The first image of Dagsin is its most indelible.
Justo, a retired judge played brilliantly by Tommy Abuel, is facing the camera with a distraught but unwavering look. On his temple is the barrel of the small revolver he is firmly holding. He shoots the gun. The gun just clicks. Justo gets to live another day.
There is a blistering stubbornness in Dagsin that makes up for its being heavy-handed.
Its depiction of Justo in his old age as a faithless man engulfed by cynicism is circuitous, detailing in lengthy conversations with his adopted daughter (Lotlot de Leon) or his home nurse (Sue Prado) his agnosticism and his fatalistic ideologies. In the middle of the film’s obtuse spectacles of an old man being truly insufferable, it segues to scenes from the distant past where Justo, then a dashing man played by Benjamin Alves, courts his future wife Corazon, played by Janine Gutierrez, and founds a romance that lasts through wars and despotic regimes.
It really isn’t an elegant picture.
Much of the story is told through dialogue, with the plain visuals designed by cinematographer Dexter dela Pena serving as serviceable backdrop to verbose dialogue. The transitions are hardly sophisticated, with the film jumping from present to past and back with far too conspicuous shifts that are mostly preluded by a hint in the communication or a fevered dream. Magadia’s screenplay is as functional as it is lyrically weighty. There are obvious attempts at subtlety and finesse but it really is the intent for profundity that strikes as truly important.
Despite its many faults, Dagsin is still astonishing work.
It manages to cover the existential crisis of an individual within the landscape of either a familiar romance or a sweeping period piece. Sure, Magadia skims through the scenes from the past, sacrificing a lot of the history between Justo and Corazon. Some of the events are revealed in monologues, or set-up as clues from the many conversations that make up the film.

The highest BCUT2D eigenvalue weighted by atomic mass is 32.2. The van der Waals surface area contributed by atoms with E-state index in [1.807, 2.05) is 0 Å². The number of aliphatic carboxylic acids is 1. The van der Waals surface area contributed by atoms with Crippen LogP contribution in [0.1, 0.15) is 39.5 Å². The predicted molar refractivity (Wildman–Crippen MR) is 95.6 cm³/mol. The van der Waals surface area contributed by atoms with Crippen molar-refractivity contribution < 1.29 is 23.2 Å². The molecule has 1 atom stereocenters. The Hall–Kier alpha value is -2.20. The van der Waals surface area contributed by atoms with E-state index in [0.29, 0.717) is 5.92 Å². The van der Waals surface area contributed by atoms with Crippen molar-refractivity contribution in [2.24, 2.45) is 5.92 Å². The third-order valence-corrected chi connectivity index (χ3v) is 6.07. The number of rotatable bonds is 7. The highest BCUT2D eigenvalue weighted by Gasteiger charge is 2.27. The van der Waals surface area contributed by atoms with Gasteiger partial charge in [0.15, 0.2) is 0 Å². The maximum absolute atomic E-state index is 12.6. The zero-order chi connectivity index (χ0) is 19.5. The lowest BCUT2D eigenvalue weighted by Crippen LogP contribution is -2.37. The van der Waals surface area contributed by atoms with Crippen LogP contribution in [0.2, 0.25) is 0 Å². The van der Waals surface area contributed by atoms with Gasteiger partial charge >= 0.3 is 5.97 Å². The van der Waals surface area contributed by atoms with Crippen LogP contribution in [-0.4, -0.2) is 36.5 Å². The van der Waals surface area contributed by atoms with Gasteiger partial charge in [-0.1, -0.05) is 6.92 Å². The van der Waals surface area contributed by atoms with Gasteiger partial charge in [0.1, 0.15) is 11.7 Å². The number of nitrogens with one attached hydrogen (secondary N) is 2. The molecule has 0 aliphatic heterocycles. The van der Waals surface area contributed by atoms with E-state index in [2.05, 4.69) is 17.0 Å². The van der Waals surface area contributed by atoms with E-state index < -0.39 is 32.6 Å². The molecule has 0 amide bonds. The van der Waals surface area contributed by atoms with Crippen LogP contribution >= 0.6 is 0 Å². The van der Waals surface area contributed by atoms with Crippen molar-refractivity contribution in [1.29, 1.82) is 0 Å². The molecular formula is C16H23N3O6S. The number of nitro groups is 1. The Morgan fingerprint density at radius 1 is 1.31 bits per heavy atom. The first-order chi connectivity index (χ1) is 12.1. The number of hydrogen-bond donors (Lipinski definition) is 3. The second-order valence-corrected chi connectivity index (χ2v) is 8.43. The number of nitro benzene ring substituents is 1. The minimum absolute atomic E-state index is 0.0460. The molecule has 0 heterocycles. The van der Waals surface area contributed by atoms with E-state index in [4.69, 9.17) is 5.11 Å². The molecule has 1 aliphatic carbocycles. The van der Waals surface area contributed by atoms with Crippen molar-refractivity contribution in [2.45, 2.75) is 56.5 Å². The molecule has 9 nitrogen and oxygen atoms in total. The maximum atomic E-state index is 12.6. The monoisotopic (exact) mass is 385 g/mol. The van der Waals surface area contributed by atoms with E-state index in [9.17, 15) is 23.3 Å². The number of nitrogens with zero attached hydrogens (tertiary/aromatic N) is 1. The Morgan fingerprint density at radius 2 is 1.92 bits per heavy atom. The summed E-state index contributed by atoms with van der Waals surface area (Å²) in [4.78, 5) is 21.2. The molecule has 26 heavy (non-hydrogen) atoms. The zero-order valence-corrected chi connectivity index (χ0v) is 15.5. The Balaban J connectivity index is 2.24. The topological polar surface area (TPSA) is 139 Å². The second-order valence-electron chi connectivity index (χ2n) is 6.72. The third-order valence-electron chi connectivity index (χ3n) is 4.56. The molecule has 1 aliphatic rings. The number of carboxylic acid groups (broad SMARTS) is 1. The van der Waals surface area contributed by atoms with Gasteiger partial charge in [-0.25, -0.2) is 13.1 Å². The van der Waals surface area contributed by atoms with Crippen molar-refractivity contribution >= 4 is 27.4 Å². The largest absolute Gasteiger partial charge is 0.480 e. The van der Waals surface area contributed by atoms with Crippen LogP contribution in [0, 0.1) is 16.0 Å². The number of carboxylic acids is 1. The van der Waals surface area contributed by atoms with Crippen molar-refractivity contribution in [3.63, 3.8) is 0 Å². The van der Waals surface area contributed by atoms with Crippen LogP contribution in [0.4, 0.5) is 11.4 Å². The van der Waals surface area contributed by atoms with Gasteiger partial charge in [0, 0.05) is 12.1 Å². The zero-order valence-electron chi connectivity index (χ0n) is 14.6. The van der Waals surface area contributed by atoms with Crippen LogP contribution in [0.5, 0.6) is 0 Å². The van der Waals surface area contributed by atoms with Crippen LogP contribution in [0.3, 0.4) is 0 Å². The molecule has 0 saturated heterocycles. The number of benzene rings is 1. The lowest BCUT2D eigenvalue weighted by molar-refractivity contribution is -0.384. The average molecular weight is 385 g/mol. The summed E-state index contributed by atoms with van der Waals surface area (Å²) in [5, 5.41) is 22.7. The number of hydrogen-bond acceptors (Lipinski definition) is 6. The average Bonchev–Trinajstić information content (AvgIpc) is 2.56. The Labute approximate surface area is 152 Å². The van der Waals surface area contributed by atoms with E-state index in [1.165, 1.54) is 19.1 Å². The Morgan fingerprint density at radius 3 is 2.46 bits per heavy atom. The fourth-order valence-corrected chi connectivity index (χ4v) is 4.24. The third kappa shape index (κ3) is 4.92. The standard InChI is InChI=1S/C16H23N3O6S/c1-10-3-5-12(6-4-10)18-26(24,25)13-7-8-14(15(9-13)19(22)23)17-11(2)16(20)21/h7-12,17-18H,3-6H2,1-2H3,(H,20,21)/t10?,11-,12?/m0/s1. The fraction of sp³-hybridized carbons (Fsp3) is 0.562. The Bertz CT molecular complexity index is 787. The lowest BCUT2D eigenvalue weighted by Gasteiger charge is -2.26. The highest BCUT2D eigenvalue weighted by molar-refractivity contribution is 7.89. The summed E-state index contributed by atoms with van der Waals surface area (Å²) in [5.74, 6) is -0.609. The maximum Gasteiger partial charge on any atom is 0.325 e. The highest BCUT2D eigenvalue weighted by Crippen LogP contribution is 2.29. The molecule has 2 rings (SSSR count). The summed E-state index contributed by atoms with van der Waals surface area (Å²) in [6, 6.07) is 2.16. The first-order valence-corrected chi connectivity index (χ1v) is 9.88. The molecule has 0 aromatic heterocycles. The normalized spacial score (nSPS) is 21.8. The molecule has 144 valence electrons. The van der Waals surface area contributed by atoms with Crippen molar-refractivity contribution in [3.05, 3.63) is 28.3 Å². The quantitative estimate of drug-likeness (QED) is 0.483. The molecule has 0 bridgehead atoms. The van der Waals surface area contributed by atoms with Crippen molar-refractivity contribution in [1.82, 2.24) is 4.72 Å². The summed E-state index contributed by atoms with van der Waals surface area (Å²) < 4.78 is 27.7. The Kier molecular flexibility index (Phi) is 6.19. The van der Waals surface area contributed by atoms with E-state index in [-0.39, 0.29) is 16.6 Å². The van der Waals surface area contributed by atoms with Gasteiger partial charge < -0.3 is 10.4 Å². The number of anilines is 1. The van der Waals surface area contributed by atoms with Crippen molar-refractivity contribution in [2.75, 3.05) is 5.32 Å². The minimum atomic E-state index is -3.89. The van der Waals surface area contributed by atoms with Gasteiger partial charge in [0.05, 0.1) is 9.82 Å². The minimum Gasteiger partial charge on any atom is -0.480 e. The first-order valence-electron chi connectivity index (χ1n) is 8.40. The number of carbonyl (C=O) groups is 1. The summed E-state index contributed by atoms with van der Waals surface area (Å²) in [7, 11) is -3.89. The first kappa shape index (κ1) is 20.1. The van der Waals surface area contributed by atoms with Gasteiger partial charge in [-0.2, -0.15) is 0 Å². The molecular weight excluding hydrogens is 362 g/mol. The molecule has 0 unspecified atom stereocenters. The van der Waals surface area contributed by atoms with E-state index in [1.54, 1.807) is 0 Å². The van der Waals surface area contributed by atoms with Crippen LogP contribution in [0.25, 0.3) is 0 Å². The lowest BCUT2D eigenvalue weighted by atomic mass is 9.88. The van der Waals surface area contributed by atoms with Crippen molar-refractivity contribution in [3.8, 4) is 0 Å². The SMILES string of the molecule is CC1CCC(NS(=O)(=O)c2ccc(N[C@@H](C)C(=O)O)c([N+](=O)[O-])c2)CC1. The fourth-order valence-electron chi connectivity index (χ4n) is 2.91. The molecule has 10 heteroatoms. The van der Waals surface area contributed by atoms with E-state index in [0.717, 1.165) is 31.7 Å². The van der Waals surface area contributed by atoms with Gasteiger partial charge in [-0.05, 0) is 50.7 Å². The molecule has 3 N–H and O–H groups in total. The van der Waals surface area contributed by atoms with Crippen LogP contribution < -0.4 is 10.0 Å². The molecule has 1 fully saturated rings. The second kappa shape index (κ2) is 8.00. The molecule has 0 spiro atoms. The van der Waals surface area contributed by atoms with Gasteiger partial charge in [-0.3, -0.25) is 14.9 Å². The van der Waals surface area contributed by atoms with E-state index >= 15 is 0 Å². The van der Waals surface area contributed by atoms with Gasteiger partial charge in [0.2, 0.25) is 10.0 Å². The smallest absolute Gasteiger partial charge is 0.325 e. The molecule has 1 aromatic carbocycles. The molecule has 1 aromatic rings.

Thankfully, Abuel, with just his innate ability to translate the misery dealt by the traumas and tragedies of the past, echoes the emotional heft of all the unseen struggles.
Surprisingly, the film, which tackles how a life of astounding accomplishment can also be torturous, is accompanied by refreshing levity. Dagsin isn’t just wallowing in self-loathing and anguish. It is also strangely droll, with plenty of its scenes being veiled with a healthy dose of humor.
The film as a whole feels like a stretch but there is enough earnestness in Magadia’s surefooted filmmaking to tide the less than perfect moments. Not all of the performances match the ferocity of Abuel, with a lot of the supporting cast from the flashbacks failing to register, but still, the film works even with all the flaws.
Dagsin is more than just a novelty act or a pageant of archaic customs and costumes.
Its discourse on the past and the present goes beyond platitudes. It dives into the wounds and the scars that are dealt by the atrocities of yesterday, connecting the wide landscape of history with the struggles of the individual. – Rappler.com
Francis Joseph Cruz litigates for a living and writes about cinema for fun. The first Filipino movie he saw in the theaters was Carlo J. Caparas' Tirad Pass.
Since then, he's been on a mission to find better memories with Philippine cinema.